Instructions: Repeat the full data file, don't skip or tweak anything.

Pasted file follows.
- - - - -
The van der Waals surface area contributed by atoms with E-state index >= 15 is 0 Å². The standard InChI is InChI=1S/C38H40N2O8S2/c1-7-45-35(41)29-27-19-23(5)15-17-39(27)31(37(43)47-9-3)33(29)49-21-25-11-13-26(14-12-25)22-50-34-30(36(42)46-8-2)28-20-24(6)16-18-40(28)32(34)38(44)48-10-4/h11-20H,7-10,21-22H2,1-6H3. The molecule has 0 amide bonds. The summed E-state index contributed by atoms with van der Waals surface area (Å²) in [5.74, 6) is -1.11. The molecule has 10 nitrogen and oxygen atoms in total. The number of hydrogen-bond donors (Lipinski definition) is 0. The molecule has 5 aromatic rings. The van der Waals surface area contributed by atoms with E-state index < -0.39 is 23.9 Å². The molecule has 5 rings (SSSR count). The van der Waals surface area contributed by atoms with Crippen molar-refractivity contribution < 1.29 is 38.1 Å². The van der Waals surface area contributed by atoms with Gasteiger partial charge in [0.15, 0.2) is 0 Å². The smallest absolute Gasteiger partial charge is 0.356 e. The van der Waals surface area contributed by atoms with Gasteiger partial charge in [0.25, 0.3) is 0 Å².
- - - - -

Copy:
The van der Waals surface area contributed by atoms with E-state index >= 15 is 0 Å². The standard InChI is InChI=1S/C38H40N2O8S2/c1-7-45-35(41)29-27-19-23(5)15-17-39(27)31(37(43)47-9-3)33(29)49-21-25-11-13-26(14-12-25)22-50-34-30(36(42)46-8-2)28-20-24(6)16-18-40(28)32(34)38(44)48-10-4/h11-20H,7-10,21-22H2,1-6H3. The molecule has 0 amide bonds. The summed E-state index contributed by atoms with van der Waals surface area (Å²) in [5.74, 6) is -1.11. The molecule has 10 nitrogen and oxygen atoms in total. The number of hydrogen-bond donors (Lipinski definition) is 0. The molecule has 5 aromatic rings. The van der Waals surface area contributed by atoms with E-state index < -0.39 is 23.9 Å². The molecule has 5 rings (SSSR count). The van der Waals surface area contributed by atoms with Crippen molar-refractivity contribution < 1.29 is 38.1 Å². The van der Waals surface area contributed by atoms with Gasteiger partial charge in [0.15, 0.2) is 0 Å². The smallest absolute Gasteiger partial charge is 0.356 e. The van der Waals surface area contributed by atoms with Gasteiger partial charge in [0.25, 0.3) is 0 Å².